With next year’s Windows 10 Creators Update, Microsoft will integrate 3D capabilities for virtual reality and augmented reality headsets into the standard Windows operating system. In addition, companies such as Lenovo, HP, Dell, Asus and Acer will ship a range of VR headsets starting at just $299.
This will lower the price of PC-based VR, but the headset isn’t the only expense: both the Oculus Rift and HTC Vive have relatively high hardware requirements. In particular, they require relatively fast, discrete GPUs, with the Nvidia GTX 960 (Oculus) or 970 (Vive) listed as minimum requirements. If Valve’s hardware survey of Steam users is anything to review, even many PC gamers will have to upgrade to meet the minimum VR requirements.
Microsoft has not yet published the full hardware requirements for Windows Holographic, but an application included in the latest preview builds, the Windows Holographic First Run app, provides some hints as to what they are. The app is similar to apps that Oculus and Valve have produced for their respective platforms: it checks your system specs to determine if it will be ready for VR systems. Microsoft’s app is a bit vague, but it seems to aim quite low: it requires a four-thread processor (either quad-core or two-core/four-thread), 4 GB of RAM (lower than the 8 GB requirement from Oculus), USB 3, and a certain amount of disk space.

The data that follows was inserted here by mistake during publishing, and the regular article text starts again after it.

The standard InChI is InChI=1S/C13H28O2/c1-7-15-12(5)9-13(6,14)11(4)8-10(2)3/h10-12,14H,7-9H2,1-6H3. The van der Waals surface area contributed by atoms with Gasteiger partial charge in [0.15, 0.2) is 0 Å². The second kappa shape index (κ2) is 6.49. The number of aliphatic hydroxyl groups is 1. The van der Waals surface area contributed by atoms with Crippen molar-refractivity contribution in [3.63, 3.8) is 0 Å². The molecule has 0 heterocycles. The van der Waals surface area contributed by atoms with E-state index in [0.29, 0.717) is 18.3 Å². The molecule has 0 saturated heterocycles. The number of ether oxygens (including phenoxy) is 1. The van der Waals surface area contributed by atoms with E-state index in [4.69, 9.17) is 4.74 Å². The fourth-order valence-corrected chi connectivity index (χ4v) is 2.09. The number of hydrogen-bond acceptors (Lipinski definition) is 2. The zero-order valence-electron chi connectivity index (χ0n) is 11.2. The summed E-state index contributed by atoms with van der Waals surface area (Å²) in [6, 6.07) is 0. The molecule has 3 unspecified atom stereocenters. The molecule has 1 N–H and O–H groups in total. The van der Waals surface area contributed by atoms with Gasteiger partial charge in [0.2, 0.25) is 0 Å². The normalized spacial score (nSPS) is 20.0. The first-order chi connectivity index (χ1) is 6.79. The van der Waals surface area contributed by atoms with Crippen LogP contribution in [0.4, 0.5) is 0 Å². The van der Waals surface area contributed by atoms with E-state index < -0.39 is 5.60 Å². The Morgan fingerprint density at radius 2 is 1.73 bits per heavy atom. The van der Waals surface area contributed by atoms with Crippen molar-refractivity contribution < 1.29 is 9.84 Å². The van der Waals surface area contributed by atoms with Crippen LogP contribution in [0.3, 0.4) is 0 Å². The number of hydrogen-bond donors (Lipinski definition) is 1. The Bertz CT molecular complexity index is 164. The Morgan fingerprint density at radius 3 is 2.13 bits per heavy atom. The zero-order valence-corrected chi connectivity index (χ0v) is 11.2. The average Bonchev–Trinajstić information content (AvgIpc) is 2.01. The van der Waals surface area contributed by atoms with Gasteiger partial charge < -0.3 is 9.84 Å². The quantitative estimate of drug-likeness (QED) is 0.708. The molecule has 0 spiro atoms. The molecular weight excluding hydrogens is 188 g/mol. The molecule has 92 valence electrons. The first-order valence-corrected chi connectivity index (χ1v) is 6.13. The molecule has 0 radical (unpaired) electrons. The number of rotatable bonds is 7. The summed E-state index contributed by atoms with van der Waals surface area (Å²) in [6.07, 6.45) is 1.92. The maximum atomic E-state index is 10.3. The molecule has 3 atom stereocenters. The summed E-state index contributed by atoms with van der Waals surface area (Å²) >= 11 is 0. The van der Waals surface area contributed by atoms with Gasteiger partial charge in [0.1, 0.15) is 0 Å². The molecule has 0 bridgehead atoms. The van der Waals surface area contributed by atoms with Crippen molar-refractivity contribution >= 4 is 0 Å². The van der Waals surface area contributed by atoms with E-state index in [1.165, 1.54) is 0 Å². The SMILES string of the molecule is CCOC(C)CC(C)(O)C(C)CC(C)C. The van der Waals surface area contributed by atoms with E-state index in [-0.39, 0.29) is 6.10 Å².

The most notable difference is in the GPU requirement. The Microsoft tool only requires DirectX 12 graphics. Notably, this isn’t a requirement for a discrete GPU: the integrated GPU in Intel processors seems to pass the test (verified with Skylake), and basically anything from Haswell should pass. AMD’s integrated graphics on 6000 series processors or better should also be good enough.
The First Run tool also tells you to clear a few square feet of area to run VR apps, and it tries to establish positional tracking (although, of course, this step fails due to the lack of hardware to deal with). to test). Interestingly, the app says to make sure the device is visible to (presumably external) sensors. The hardware Microsoft promises wouldn’t require external sensors for positional tracking; it is claimed to have motion detection from within and six degrees of freedom, meaning it can detect rotations and translations along all three axes without needing external references. HoloLens can achieve this by taking advantage of the Kinect-like 3D mapping of the room, but neither the Oculus Rift nor the HTC Vive can deliver the same performance. They both need wall mounted sensors to track translations. The implication here is that Windows Holographic will support both styles of headset, depending on what users have available.
Exactly what kind of user experience Microsoft offers is still unknown. Obviously, these specs won’t deliver the same performance as the first-generation headsets, but they could be competitive with VR experiences like the GearVR. To introduce people to VR, that might be good enough.
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